hosted by CSSDP McGill, CSSDP Concordia, & Psymposia on Sept. 19, 2015
Mathis Harpham, CSSDP Concordia organizer
The doors of Caravane Cafe opened at 7pm to welcome students, scientists, psychonauts, and laymen alike. Pamphlets and 920 stickers were laid out on the CSSDP table in the entrance, and the adjacent Psymposia table displayed an array of books on psychedelics by Stanislav Grof, Rick Doblin, and Rick Strassman, and others. Artist Hannah Hackney sold delicate mandala and line drawings to the other side of the CSSDP table. As binaural music played in the background, people got seated while the kitchen bustled with cooks and helpers preparing food for the break. The seating area, with dozens of chairs in the centre, couches lining the walls, and color-shifting lights bathing the room, helped attendees get comfortable to enjoy the ride of the fantastic stories to follow. Adida, a Montreal-based artist, began live drawing a 920 tribute piece on canvas which would later be raffled.
Lex Pelger, the host, introduced the first speaker. Pol, a transformational coach, went on stage and described his personal experience with psilocybin mushrooms, his original goal having been to disprove the theories from the psychedelic literature that he had read and found preposterous. Then ensued a life-changing trip after which he redefined his professional life, his relationships, and to a certain extent his personality. He quit his job and found a new partner, but also developed problems including agoraphobia and extreme anxiety. The audience laughed at his dry humor but was hanging onto every word. Pol described living in the Amazon for four months, partaking in Ayahuasca ceremonies, and relearning and reintegrating the necessary knowledge to function normally in society when he came back, stick-thin and unrecognizable. Overall he says his personal transformation spanned 5 years. He is now a coach, using his background in finance and his psychedelic experiences to help emerging entrepreneurs.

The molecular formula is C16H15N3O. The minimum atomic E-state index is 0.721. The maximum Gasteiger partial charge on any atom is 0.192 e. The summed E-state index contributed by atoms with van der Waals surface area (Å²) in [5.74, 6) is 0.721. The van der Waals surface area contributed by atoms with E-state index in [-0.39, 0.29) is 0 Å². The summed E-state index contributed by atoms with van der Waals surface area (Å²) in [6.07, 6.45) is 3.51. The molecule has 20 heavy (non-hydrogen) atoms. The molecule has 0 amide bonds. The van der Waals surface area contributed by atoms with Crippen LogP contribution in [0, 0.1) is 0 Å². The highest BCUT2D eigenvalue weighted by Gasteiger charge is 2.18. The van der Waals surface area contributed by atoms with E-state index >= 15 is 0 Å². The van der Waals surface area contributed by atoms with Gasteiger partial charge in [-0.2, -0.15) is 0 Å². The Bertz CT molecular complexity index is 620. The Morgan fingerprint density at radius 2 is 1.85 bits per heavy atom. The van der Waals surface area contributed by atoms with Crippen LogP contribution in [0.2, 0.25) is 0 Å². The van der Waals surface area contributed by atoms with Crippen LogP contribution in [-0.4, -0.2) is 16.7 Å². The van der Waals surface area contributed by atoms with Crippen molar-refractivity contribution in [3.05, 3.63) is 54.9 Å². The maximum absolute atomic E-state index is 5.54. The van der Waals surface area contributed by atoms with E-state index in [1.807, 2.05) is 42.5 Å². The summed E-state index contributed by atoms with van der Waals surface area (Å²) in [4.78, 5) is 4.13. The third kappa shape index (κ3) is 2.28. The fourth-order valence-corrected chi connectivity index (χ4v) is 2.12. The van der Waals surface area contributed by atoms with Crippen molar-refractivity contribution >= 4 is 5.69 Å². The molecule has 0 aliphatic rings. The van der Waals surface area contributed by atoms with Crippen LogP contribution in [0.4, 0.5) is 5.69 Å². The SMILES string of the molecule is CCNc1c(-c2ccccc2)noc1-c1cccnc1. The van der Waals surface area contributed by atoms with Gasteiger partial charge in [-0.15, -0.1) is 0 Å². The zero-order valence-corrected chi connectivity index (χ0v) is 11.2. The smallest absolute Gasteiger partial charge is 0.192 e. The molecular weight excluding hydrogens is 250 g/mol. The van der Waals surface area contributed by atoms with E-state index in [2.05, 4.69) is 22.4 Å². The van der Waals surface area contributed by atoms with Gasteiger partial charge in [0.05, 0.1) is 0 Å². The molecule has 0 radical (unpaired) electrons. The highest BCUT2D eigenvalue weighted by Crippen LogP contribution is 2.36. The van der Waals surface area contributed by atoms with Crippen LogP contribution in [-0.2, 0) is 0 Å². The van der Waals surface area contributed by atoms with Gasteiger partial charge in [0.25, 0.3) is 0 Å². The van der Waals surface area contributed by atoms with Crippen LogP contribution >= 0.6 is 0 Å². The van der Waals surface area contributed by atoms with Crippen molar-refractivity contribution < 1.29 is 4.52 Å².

Up next was Jean, who read in French. A writer and filmmaker, his was a mind-bending psychedelic story involving a tribe looking for a citadelle.
Following was Danji, a musician and artist from Maine whose story concerned his father, an episcopalian priest. As the story goes, Danji’s father was offered LSD by a narcotics officer whose marriage he had blessed, and tripped to some well-chosen Beethoven music. The story gave an interesting viewpoint on an officer who knew about the positive aspects of LSD and found an LSD session to be an appropriate gift to thank Danji’s father for marrying him. A very rich story, considering narcotics officers are often demonized in the psychedelic community.
Jennifer Dumpert was up next, telling the audience a story involving her experience being at work on LSD.
As the host announced a break, everyone rose from their seats to snack, mingle, look at Adida’s progressing piece, or step outside for some fresh air.